- Wheat stalks of different sizes serve as different layers
Abiding by these was essential for the previous pattern, but this time we are going to do things differently. Now the lines of the thread will initially serve as boundaries framing individual elements and these elements will not be nearly as long. They will stop halfway and shift around creating a beautiful chrysanthemum flower.
At this point you probably understand how the pattern will unfold. You have to go around in ever widening circles, alternating the thread lines as stems and as boundaries. This will allow you to keep the petals in place. Another thing you will notice as the perimeter grows naturally, is that it will become more difficult to keep the scores looking slender. You will have to either widen the angle between your cuts, “flattening” the elements, or to leave larger gaps between the petals, leaving a good deal of the surface unscored and risking a crack or two.
A good way to reconcile this dilemma is by balancing it out with the outer scores. What this means is that you will score the central petal and the two first pairs as usual, just widening the angle a bit. The third pair of the wheat “petals” will be longer, at a wider angle, but also deeper. This change of length and depth will result in a wider line post-bake, which will make up for the first lines not opening as much. Take a look at the upcoming video to see how it’s done.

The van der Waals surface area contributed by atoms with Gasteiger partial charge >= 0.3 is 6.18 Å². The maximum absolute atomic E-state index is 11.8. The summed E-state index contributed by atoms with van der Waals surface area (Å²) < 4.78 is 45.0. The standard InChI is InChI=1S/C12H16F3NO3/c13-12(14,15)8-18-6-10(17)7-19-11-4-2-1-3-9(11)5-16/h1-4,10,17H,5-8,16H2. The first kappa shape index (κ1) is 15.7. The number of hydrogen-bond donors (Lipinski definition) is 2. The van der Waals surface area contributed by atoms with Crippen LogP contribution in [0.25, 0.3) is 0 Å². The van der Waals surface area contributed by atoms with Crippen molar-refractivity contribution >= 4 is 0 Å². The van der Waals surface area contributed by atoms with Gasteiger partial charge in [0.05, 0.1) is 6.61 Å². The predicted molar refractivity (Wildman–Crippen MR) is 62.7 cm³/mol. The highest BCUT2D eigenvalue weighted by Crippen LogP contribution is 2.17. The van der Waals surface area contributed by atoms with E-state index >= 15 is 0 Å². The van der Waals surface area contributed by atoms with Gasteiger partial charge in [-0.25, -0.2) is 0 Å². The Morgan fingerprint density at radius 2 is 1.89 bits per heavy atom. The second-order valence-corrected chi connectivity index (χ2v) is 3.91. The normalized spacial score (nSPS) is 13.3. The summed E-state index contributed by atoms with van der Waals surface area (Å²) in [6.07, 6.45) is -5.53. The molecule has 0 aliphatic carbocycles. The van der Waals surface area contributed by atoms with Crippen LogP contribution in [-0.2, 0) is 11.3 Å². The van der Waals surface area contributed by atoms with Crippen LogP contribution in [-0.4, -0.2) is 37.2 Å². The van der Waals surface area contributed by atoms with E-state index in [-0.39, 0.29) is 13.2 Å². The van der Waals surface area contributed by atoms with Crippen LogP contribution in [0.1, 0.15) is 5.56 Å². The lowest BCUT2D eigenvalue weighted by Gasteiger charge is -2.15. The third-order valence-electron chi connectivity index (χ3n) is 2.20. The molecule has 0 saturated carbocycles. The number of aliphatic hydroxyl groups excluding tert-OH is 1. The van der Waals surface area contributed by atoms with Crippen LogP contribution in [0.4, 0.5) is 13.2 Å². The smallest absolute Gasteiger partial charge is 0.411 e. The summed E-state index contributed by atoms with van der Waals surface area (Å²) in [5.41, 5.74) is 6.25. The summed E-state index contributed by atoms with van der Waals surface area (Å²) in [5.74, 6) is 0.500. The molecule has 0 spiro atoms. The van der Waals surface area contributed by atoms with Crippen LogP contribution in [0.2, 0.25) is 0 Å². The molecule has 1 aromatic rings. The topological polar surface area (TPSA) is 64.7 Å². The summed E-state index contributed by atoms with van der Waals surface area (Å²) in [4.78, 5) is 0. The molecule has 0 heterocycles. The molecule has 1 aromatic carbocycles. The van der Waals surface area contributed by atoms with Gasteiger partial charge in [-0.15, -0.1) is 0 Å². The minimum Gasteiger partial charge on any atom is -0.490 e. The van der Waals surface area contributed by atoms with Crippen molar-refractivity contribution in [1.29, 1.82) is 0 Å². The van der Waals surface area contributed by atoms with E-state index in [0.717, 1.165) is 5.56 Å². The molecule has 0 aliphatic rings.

This pattern is both easier and more complicated than the previous one, depending on how you look at it. What I see as its real beauty is that it gives you a glimpse of how versatile my scoring method is. You use the same layout and the same element, yet end up with a totally different result! Here is a review of the steps we’ve taken, and a printable form for your convenience.
One step further
I have used the word versatile a few times throughout the course and I would like to use it again now. My arts teacher used to say that you can only start breaking rules after you’ve learned to follow them. I hope you have practiced before getting here, so you can say with certainty that you know what happens to the scoring once it dives into the oven.